Noctuidae

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Owlet moths
Egybolis vaillantina
Grammodes geometrica
Scientific classification e
Kingdom: Animalia
Phylum: Arthropoda
Class: Insecta
Order: Lepidoptera
Superfamily: Noctuoidea
Family: Noctuidae
Latreille, 1809 (recent major revisions by Lafontaine & Fibiger (2006)
Hacker & Zilli (2007)
Lafontaine & Schmidt (2010))
Type species
Noctua pronuba
Subfamilies

Acontiinae
Acronictinae
Aganainae
Agaristinae
Amphipyrinae
Araeopteroninae
Bagisarinae
Balsinae
Bryophilinae
Catocalinae
Cocytiinae
Condicinae
Cuculliinae
Cydosiinae
Dilobinae
Diphtherinae
Eriopinae
Eucocytiinae
Eustrotiinae
Hadeninae
Heliothinae
Lophonyctinae
Metoponiinae
Noctuinae
Oncocnemidinae
Pantheinae
Phytometrinae
Plusiinae
Psaphidinae
Raphiinae
Sinocharinae
Stictopterinae
Stiriinae
Strepsimaninae
Thiacidinae
Ufeinae

Diversity
About 4,200 genera,
35,000 species

The Noctuidae or owlet moths are a family of robustly built moths that includes more than 35,000 known species out of possibly 100,000 total, in more than 4,200 genera. They constitute the largest family in the Lepidoptera.

Their distribution is worldwide, with about 1,450 species found in Europe.[1][2][3]

Most have drab forewings, although some have brightly coloured hindwings. Differences between the sexes are usually few. The overwhelming majority of noctuids fly at night and are almost invariably strongly attracted to light. Many are also attracted to sugar and nectar-rich flowers.[citation needed]

Some of the family are preyed upon by bats. However, many Noctuidae species have tiny organs in their ears that responds to bat echolocation calls, sending their wing muscles into spasm and causing the moths to dart erratically. This aids the moths in evading the bats.[4]

Several species have larvae (caterpillars) that live in the soil and are agricultural or horticultural pests. These are the "cutworms" that eat the bases of young brassicas and lettuces. They form hard, shiny pupae. Most noctuid larvae feed at night, resting in the soil or in a crevice in its food plant during the day.[citation needed]

The Noctuidae are also remarkable for containing an extraordinary number of species whose caterpillars are able to feed on certain poisonous plants without harm. These foodplants — namely Solanaceae (e.g., Nicotiana) and Fabaceae (e.g., Sophora) — contain chemicals that would kill most insects trying to feed on them.[citation needed]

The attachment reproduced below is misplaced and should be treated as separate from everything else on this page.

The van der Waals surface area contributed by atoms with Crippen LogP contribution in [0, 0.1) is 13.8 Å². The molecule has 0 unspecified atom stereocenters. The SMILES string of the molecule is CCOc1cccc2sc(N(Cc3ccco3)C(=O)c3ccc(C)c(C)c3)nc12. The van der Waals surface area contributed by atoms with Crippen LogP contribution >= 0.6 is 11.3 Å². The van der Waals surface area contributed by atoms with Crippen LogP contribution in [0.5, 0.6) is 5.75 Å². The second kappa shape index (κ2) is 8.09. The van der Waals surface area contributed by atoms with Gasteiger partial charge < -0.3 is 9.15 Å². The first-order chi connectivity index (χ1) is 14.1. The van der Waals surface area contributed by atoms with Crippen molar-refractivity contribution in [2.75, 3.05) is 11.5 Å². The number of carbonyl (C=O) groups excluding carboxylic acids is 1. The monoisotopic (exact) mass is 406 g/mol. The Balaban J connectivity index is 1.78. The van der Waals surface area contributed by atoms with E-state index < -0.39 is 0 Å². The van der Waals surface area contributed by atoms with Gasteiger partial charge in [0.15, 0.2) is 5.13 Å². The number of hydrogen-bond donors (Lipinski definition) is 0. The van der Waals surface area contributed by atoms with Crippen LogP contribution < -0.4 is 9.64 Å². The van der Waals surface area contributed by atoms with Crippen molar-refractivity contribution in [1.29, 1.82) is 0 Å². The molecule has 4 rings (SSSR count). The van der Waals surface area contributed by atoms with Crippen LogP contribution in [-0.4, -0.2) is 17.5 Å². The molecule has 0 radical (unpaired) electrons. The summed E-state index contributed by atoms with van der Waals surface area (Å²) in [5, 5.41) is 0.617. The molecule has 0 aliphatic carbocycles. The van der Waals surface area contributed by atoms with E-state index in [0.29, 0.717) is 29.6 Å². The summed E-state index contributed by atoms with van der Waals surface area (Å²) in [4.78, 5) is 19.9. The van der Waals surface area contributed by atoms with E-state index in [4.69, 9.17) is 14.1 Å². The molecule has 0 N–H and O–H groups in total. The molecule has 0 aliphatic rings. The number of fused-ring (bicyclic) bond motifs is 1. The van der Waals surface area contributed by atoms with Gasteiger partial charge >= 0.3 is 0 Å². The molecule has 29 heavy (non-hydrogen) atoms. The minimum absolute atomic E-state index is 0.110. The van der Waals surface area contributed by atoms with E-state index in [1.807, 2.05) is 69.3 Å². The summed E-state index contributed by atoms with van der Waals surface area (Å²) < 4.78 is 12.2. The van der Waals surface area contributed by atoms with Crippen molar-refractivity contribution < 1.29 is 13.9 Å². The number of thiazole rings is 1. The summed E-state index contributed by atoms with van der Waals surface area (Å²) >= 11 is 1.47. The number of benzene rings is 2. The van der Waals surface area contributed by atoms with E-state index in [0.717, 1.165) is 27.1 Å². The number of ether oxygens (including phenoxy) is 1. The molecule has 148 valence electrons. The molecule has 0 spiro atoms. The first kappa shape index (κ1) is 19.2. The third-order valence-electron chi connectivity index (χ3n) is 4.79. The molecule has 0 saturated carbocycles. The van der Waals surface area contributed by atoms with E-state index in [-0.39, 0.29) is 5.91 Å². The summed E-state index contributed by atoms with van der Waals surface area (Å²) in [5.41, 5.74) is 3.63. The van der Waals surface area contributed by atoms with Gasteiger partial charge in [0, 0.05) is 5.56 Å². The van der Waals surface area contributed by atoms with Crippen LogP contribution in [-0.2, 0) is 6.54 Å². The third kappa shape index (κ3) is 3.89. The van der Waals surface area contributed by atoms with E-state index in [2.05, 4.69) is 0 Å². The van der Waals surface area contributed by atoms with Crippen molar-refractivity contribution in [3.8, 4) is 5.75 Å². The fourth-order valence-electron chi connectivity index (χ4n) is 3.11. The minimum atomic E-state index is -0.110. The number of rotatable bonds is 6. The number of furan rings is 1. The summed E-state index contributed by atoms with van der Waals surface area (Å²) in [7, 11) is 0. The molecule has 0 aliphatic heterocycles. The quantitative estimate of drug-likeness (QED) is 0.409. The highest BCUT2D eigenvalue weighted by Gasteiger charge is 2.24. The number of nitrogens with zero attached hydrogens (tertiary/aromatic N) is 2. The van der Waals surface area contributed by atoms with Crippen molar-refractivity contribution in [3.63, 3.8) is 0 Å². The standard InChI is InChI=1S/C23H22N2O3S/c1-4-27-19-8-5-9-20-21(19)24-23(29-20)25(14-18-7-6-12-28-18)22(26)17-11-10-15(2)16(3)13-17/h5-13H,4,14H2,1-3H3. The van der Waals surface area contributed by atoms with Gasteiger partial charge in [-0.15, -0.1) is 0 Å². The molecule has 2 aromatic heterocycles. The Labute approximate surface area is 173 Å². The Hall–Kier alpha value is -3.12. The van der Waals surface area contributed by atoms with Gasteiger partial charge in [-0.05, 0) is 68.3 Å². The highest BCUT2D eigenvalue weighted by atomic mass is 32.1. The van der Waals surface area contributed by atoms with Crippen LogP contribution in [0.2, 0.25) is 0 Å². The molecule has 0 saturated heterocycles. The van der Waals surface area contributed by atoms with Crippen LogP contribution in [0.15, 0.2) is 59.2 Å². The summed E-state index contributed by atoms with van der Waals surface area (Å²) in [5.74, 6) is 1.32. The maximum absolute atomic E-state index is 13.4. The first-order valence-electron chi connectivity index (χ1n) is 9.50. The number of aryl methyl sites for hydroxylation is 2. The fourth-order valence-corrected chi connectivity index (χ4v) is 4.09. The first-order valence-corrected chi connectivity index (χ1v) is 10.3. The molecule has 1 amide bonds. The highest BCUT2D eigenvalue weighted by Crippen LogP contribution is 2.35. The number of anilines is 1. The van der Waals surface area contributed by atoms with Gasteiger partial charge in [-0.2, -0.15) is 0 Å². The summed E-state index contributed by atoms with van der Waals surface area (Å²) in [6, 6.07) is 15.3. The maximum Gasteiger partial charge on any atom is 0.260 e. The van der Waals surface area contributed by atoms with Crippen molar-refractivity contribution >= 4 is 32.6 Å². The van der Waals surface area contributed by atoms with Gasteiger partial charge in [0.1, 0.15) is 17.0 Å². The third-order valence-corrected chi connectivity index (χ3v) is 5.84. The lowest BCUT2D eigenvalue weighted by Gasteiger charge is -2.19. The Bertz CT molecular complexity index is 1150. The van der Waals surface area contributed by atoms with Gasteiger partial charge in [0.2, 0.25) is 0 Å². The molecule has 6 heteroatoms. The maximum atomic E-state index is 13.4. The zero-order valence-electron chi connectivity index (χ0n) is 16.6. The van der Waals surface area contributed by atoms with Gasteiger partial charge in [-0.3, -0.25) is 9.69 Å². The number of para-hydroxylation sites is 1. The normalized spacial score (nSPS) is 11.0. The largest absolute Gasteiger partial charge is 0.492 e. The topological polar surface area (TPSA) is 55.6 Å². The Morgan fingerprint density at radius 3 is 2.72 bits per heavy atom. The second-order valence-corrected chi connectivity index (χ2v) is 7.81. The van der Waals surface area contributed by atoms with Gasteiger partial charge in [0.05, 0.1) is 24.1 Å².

Systematics[edit]

Division into subfamilies, and the number of subfamilies is unsatisfactory and varies somewhat in various taxonomical systems. Several moth genera are not yet robustly assigned to subfamilies:

Recent molecular studies,[5][6] however, have shown that the family Noctuidae is paraphyletic. The subfamily Plusiinae should be raised to family status. The Noctuidae sensu stricto should be confined to trifines. The quadrifid noctuid subfamilies are paraphyletic (or perhaps polyphyletic) and should be grouped in a clade with the Arctiidae and Lymantriidae. The terms "trifid" and "quadrifid" refer to the number of veins from the lower part of the hindwing midcell.

See list of noctuid genera.

Example species[edit]

Acronictinae

Amphipyrinae

Cuculliinae

Hadeninae

Heliothinae

Noctuidae in a farm field.

Noctuinae

Plusiinae

Additional examples:

References[edit]

  1. ^ Fibiger, M., 1990. Noctuinae 1. - Noctuidae Europaeae 1, Sorø, Denmark
  2. ^ Fibiger, M., 1993. Noctuinae 2. - Noctuidae Europaeae 2, Sorø, Denmark
  3. ^ Fibiger, M., 1997. Noctuinae 3. - Noctuidae Europaeae 3, Sorø, Denmark.
  4. ^ Roeder, K.D. (1974). Acoustic sensory responses and possible bat-evasion tactics of certain moths. In Proc. Canadian Society of Zoologists’ Annual Meeting, M.D.B. Burt, ed. (Fredericton: University of New Brunswick Press), pp. 71–78. Surlykke, A. (1984). Hearing in Notodontid moths: A tympanic organ with a single auditory neuron. J. Exp. Biol. 113, 323–335. Ratcliffe, J.M., Fullard, J.H., Arthur, B.J., and Hoy, R.R. (2009). Tiger moths and the threat of bats: decision-making based on the activity of a single sensory neuron. Biol. Lett. 5, 368–371. "An Aerial-Hawking Bat Uses Stealth Echolocation to Counter Moth Hearing" Holger R. Goerlitz, Hannah M. ter Hofstede, Matt R.K. Zeale, Gareth Jones, and Marc W. Holderied - Current Biology 20, 1568–1572, September 14, 2010 doi:10.1016/j.cub.2010.07.046
  5. ^ Weller, S. J., Pashley, D. P., Martin, J. A., and Constable, J. L. (1994). "Phylogeny of noctuoid moths and the utility of combining independent nuclear and mitochondrial genes". Systematic Biology (Systematic Biology, Vol. 43, No. 2) 43 (43): 194–211. doi:10.2307/2413461. JSTOR 2413461. 
  6. ^ Andrew Mitchell, Charles Mitter, Jerome C. Regier (2006). "Systematics and evolution of the cutworm moths (Lepidoptera: Noctuidae): evidence from two protein-coding nuclear genes". Systematic Entomology 1 (31): 21–46.  abstract online

External links[edit]

On the UF / IFAS Featured Creatures Web site: